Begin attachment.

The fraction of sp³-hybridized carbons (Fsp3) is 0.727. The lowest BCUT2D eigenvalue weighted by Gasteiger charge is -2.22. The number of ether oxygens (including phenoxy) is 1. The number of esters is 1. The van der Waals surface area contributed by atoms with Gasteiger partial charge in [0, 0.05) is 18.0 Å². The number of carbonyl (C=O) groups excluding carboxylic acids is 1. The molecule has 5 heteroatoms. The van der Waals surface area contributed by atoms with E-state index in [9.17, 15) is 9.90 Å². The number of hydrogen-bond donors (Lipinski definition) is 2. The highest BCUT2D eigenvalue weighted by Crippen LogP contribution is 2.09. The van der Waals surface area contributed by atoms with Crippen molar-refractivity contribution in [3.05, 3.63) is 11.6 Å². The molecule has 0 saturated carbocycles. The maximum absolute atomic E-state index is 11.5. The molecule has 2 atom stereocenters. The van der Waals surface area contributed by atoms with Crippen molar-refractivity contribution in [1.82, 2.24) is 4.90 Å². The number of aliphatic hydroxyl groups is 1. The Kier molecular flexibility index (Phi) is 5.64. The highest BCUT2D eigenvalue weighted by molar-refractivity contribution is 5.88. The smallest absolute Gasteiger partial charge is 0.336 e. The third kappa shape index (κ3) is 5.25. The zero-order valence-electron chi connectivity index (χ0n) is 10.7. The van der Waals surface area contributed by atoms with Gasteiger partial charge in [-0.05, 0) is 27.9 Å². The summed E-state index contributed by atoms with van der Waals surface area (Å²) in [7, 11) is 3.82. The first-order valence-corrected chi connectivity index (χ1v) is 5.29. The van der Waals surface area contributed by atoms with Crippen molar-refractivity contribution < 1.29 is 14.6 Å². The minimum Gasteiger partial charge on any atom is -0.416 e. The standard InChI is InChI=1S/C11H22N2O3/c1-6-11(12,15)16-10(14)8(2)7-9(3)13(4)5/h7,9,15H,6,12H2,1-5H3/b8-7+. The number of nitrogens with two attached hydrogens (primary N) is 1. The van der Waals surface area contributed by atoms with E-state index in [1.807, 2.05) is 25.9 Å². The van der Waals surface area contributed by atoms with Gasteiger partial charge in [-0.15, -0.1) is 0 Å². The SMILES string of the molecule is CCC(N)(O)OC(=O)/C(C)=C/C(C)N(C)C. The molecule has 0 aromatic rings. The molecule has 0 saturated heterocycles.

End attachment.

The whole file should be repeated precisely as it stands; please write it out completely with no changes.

The fraction of sp³-hybridized carbons (Fsp3) is 0.727. The lowest BCUT2D eigenvalue weighted by Gasteiger charge is -2.22. The number of ether oxygens (including phenoxy) is 1. The number of esters is 1. The van der Waals surface area contributed by atoms with Gasteiger partial charge in [0, 0.05) is 18.0 Å². The number of carbonyl (C=O) groups excluding carboxylic acids is 1. The molecule has 5 heteroatoms. The van der Waals surface area contributed by atoms with E-state index in [9.17, 15) is 9.90 Å². The number of hydrogen-bond donors (Lipinski definition) is 2. The highest BCUT2D eigenvalue weighted by Crippen LogP contribution is 2.09. The van der Waals surface area contributed by atoms with Crippen molar-refractivity contribution in [3.05, 3.63) is 11.6 Å². The molecule has 0 saturated carbocycles. The maximum absolute atomic E-state index is 11.5. The molecule has 2 atom stereocenters. The van der Waals surface area contributed by atoms with Crippen molar-refractivity contribution in [1.82, 2.24) is 4.90 Å². The number of aliphatic hydroxyl groups is 1. The Kier molecular flexibility index (Phi) is 5.64. The highest BCUT2D eigenvalue weighted by molar-refractivity contribution is 5.88. The smallest absolute Gasteiger partial charge is 0.336 e. The third kappa shape index (κ3) is 5.25. The zero-order valence-electron chi connectivity index (χ0n) is 10.7. The van der Waals surface area contributed by atoms with Gasteiger partial charge in [-0.05, 0) is 27.9 Å². The summed E-state index contributed by atoms with van der Waals surface area (Å²) in [7, 11) is 3.82. The first-order valence-corrected chi connectivity index (χ1v) is 5.29. The van der Waals surface area contributed by atoms with Crippen molar-refractivity contribution < 1.29 is 14.6 Å². The minimum Gasteiger partial charge on any atom is -0.416 e. The standard InChI is InChI=1S/C11H22N2O3/c1-6-11(12,15)16-10(14)8(2)7-9(3)13(4)5/h7,9,15H,6,12H2,1-5H3/b8-7+. The number of nitrogens with two attached hydrogens (primary N) is 1. The van der Waals surface area contributed by atoms with E-state index in [1.807, 2.05) is 25.9 Å². The van der Waals surface area contributed by atoms with Gasteiger partial charge in [-0.15, -0.1) is 0 Å². The SMILES string of the molecule is CCC(N)(O)OC(=O)/C(C)=C/C(C)N(C)C. The molecule has 0 aromatic rings. The molecule has 0 saturated heterocycles.